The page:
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Political Science African

Government of Development

Peasants and Politicians in Postcolonial Tanzania

by (author) Leander Schneider

Indiana University Press
Initial publish date
Sep 2014
  • Paperback / softback

    Publish Date
    Sep 2014
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What drives state officials to force development projects on resisting "beneficiary" populations? In his new analysis of the Tanzanian state's 1960s and 1970s campaign to settle the country's rural population in socialist villages, Leander Schneider traces the discourses and practices that authorized state officials to direct the lives of peasants—by coercive means if necessary. Government of Development shows that the practices constituting this project's mode of government far exceeded political elites' pursuit of their own narrow interests, the go-to explanation for many accounts of similar instances of authoritarian rule and developmental failures in Africa and beyond.

About the author

Contributor Notes

Leander Schneider is Associate Professor of Political Science at Concordia University.

Editorial Reviews

Responding to Tanzania's activist state, scholars have produced a rich literature on its government and society, carrying insights that travel well beyond its borders. Leander Schneider's compact new book carries this tradition forward honorably. His study not only helps us understand the lessons of Tanzania's disappointing villagization strategy, but also provides a useful methodology for the analysis of political process.

The Journal of African History

Government of Development makes its argument with vigor, directness, and clarity. Although this is not social history, the book's arguments should resonate with social historians. The fundamental conviction underlying Schneider's argument is that actors in history must be understood not as stereotypes or instruments of class rule, but as complex human characters who exercise agency within particular social constraints. Towards the book's end, having observed that people are driven by 'habit; ideological commitment; vindictiveness; hubris; an unwillingness to surrender; miscalculations, prejudice,' he concludes that history must 'be read from the standpoint of its agents—and thus not backward from outcomes to underlying causes, but forward, as it flows toward an unpredictable future'. . . . These wise words are useful for all historians, and are particularly welcome as a contribution to the study of the postcolonial African state.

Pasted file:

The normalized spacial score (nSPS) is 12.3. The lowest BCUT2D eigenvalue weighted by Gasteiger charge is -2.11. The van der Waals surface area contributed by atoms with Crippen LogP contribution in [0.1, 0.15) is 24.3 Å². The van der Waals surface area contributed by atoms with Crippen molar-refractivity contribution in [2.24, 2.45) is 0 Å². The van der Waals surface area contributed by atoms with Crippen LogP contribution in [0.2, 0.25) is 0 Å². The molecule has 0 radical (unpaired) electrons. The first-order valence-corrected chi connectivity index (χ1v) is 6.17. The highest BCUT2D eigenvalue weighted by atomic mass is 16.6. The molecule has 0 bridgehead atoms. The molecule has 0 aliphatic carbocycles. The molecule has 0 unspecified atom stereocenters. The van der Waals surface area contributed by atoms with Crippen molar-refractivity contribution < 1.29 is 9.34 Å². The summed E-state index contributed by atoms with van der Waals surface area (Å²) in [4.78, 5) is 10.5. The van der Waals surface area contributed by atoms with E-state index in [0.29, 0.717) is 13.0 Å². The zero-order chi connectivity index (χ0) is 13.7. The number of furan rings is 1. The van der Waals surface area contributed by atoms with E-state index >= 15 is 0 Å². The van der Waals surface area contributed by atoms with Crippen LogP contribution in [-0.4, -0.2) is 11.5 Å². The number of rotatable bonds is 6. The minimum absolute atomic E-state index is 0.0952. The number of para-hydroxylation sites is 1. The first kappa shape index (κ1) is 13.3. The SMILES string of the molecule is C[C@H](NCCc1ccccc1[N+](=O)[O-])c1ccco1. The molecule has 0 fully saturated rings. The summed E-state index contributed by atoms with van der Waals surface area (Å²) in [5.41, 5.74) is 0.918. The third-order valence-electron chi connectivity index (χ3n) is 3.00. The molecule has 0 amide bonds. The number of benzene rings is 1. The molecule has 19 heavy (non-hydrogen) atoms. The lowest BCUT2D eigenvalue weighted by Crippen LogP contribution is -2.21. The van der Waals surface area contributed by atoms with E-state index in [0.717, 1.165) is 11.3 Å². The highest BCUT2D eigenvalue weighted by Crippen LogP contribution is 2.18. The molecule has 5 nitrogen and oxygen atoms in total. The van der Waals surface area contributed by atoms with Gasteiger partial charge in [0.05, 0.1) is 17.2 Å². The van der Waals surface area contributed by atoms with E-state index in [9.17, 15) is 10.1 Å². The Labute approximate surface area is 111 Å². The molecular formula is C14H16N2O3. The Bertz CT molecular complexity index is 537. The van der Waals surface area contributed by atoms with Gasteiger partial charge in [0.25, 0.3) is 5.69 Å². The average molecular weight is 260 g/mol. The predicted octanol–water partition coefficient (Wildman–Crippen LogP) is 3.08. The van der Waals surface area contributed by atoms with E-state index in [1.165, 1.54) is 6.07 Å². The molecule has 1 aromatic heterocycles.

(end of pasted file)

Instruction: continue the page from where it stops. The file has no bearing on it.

International Journal of African Historical Studies

Between 1968 and 1977 the Tanzanian government compelled some thirteen million citizens—about 75 percent of the population—to live in registered villages in a process known as ujamaa (socialist) villagization. . . [F]ocuses on official thinking and modes of governance that evolved from an emphasis on freedom and voluntary peasant participation in the mid-1960s to coercion backed by police force by the early 1970s, when most farmers were forced to move. 120.5

American Historical Review